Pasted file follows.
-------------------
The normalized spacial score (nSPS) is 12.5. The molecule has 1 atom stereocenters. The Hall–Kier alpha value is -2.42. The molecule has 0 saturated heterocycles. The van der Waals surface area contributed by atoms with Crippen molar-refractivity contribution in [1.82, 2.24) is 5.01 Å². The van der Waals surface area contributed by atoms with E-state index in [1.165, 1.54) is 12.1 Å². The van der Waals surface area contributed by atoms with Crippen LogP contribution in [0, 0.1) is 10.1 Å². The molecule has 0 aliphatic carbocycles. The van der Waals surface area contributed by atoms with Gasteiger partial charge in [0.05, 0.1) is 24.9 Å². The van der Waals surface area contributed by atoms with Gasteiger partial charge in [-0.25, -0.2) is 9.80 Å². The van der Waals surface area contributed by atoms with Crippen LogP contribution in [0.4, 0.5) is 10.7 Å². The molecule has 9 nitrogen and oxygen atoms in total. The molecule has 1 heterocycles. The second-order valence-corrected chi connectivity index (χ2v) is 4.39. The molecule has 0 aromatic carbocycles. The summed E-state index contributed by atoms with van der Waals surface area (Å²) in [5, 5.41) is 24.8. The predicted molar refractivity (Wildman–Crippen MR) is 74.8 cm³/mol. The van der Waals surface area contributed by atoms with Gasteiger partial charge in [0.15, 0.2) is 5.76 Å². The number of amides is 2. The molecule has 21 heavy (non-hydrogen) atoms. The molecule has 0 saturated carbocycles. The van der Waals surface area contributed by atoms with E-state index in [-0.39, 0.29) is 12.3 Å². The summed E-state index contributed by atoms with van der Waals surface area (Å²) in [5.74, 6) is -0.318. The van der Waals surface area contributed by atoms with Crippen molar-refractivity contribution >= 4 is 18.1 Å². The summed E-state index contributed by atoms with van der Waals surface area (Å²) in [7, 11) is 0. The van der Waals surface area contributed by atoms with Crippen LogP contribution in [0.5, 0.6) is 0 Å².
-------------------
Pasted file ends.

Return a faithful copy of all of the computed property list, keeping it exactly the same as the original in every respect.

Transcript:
The normalized spacial score (nSPS) is 12.5. The molecule has 1 atom stereocenters. The Hall–Kier alpha value is -2.42. The molecule has 0 saturated heterocycles. The van der Waals surface area contributed by atoms with Crippen molar-refractivity contribution in [1.82, 2.24) is 5.01 Å². The van der Waals surface area contributed by atoms with E-state index in [1.165, 1.54) is 12.1 Å². The van der Waals surface area contributed by atoms with Crippen LogP contribution in [0, 0.1) is 10.1 Å². The molecule has 0 aliphatic carbocycles. The van der Waals surface area contributed by atoms with Gasteiger partial charge in [0.05, 0.1) is 24.9 Å². The van der Waals surface area contributed by atoms with Gasteiger partial charge in [-0.25, -0.2) is 9.80 Å². The van der Waals surface area contributed by atoms with Crippen LogP contribution in [0.4, 0.5) is 10.7 Å². The molecule has 9 nitrogen and oxygen atoms in total. The molecule has 1 heterocycles. The second-order valence-corrected chi connectivity index (χ2v) is 4.39. The molecule has 0 aromatic carbocycles. The summed E-state index contributed by atoms with van der Waals surface area (Å²) in [5, 5.41) is 24.8. The predicted molar refractivity (Wildman–Crippen MR) is 74.8 cm³/mol. The van der Waals surface area contributed by atoms with Gasteiger partial charge in [0.15, 0.2) is 5.76 Å². The number of amides is 2. The molecule has 21 heavy (non-hydrogen) atoms. The molecule has 0 saturated carbocycles. The van der Waals surface area contributed by atoms with E-state index in [-0.39, 0.29) is 12.3 Å². The summed E-state index contributed by atoms with van der Waals surface area (Å²) in [5.74, 6) is -0.318. The van der Waals surface area contributed by atoms with Crippen molar-refractivity contribution >= 4 is 18.1 Å². The summed E-state index contributed by atoms with van der Waals surface area (Å²) in [7, 11) is 0. The van der Waals surface area contributed by atoms with Crippen LogP contribution in [0.5, 0.6) is 0 Å².